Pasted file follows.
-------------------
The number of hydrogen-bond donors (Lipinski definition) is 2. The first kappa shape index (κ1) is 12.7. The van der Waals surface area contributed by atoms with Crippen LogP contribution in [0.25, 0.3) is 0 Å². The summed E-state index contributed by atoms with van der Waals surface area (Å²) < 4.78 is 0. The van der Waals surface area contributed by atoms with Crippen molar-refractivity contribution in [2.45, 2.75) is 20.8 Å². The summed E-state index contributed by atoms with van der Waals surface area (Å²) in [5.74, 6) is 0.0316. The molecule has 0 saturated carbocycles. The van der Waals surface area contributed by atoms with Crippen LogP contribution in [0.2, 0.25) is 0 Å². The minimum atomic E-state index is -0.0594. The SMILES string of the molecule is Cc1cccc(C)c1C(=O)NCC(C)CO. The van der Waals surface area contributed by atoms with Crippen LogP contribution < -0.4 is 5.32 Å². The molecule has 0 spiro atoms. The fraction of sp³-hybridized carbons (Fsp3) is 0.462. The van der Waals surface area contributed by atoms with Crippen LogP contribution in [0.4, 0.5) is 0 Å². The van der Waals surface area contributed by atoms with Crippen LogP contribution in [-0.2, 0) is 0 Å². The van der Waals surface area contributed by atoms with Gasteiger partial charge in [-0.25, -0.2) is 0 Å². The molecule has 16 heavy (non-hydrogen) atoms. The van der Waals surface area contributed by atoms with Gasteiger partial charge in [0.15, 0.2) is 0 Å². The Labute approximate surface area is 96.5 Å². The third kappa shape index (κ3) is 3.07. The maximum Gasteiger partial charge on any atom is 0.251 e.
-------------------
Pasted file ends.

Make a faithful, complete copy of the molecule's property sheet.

The number of hydrogen-bond donors (Lipinski definition) is 2. The first kappa shape index (κ1) is 12.7. The van der Waals surface area contributed by atoms with Crippen LogP contribution in [0.25, 0.3) is 0 Å². The summed E-state index contributed by atoms with van der Waals surface area (Å²) < 4.78 is 0. The van der Waals surface area contributed by atoms with Crippen molar-refractivity contribution in [2.45, 2.75) is 20.8 Å². The summed E-state index contributed by atoms with van der Waals surface area (Å²) in [5.74, 6) is 0.0316. The molecule has 0 saturated carbocycles. The van der Waals surface area contributed by atoms with Crippen LogP contribution in [0.2, 0.25) is 0 Å². The minimum atomic E-state index is -0.0594. The SMILES string of the molecule is Cc1cccc(C)c1C(=O)NCC(C)CO. The van der Waals surface area contributed by atoms with Crippen LogP contribution < -0.4 is 5.32 Å². The molecule has 0 spiro atoms. The fraction of sp³-hybridized carbons (Fsp3) is 0.462. The van der Waals surface area contributed by atoms with Crippen LogP contribution in [0.4, 0.5) is 0 Å². The van der Waals surface area contributed by atoms with Crippen LogP contribution in [-0.2, 0) is 0 Å². The van der Waals surface area contributed by atoms with Gasteiger partial charge in [-0.25, -0.2) is 0 Å². The molecule has 16 heavy (non-hydrogen) atoms. The van der Waals surface area contributed by atoms with Gasteiger partial charge in [0.15, 0.2) is 0 Å². The Labute approximate surface area is 96.5 Å². The third kappa shape index (κ3) is 3.07. The maximum Gasteiger partial charge on any atom is 0.251 e.